Almost 2,000 guests of Blackstone Group Inc.’s Motel 6 are poised for cash payouts in a settlement with the hotel chain for sharing their names with federal immigration agents.
Lawyers on both sides of the case urged a federal judge in Phoenix to sign off on the deal Friday, more than a year after he voiced concern that many of the guests would be hard to find or unwilling to come forward to collect compensation. In a filing last month that includes a tally of the claims submitted by guests, the attorneys argued the accord is adequate and reasonable.
Motel 6 Operating LP agreed in June to pay as much as $10 million to resolve claims that some of its locations in Arizona and Washington state voluntarily shared information about guests — particularly ones with Latino-sounding names or Mexican identification — with Immigration and Customs Enforcement agents.
The arrangement — which allowed agents to burst into motel rooms in the middle of the night — first came to light in 2017 as the Trump administration escalated a crackdown on undocumented immigrants. The government hasn’t disclosed how many people ICE contacted from the disclosed guest logs.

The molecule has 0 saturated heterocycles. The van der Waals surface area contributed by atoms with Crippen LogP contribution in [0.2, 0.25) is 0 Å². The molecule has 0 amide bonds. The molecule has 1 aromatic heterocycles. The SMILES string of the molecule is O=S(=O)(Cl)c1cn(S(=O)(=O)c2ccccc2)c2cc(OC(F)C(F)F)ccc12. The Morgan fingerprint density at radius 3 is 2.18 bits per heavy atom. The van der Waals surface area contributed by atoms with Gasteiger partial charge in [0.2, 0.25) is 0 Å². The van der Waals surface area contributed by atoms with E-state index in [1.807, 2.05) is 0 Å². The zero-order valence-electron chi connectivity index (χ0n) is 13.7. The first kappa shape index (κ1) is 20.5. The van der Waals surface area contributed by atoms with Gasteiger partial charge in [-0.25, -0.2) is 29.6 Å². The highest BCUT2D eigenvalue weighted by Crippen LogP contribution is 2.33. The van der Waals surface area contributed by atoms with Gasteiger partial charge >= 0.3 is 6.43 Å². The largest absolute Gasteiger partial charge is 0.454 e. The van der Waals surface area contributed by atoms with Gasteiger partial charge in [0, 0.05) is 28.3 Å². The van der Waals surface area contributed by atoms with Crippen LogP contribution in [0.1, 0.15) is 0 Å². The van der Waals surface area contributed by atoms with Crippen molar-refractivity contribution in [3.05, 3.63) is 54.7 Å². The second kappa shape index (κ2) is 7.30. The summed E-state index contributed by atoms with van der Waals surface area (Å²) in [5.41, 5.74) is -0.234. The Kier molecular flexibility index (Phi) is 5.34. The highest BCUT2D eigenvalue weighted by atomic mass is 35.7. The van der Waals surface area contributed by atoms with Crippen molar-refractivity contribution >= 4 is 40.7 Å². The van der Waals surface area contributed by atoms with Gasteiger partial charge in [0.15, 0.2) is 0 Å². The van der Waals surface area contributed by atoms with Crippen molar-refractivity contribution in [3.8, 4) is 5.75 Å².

“Motel 6 fully recognizes the seriousness of the situation and accepts full responsibility for both compensating those who were harmed and taking the necessary steps to ensure that we protect the privacy of our guests,” the company said in a statement.
Senior U.S. District Judge David G. Campbell took the request for settlement approval under advisement at Friday’s hearing.
The vast majority of guests who filed claims — but suffered nothing more than having their names disclosed — are entitled to $75 under the settlement. A smaller number who were questioned, detained or targeted for deportation because the chain gave their names to ICE are eligible for as much as $200,000.
Based on 2,061 total claims — including 85 that were rejected and 43 that were deficient and are still being processed — attorneys told the judge the final payout to guests may be as low as $1.9 million or as high as $5.5 million.
Motel 6 will get a $1.5 million refund from the settlement money that’s left over and the remainder of the $10 million will be awarded to non-profit organizations that offer legal aid to Latino residents in the U.S.
The company last year settled a similar suit by Washington state for $12 million. The chain agreed not to share guest information with law enforcement, including ICE, without a warrant or subpoena, except when someone is in imminent danger.
Motel 6’s chief executive officer left shortly after the chain’s voluntary cooperation with ICE was disclosed.
The cases is Unknown Party v. Motel 6, 2:18-cv-00242, U.S. District Court, District of Arizona (Phoenix).
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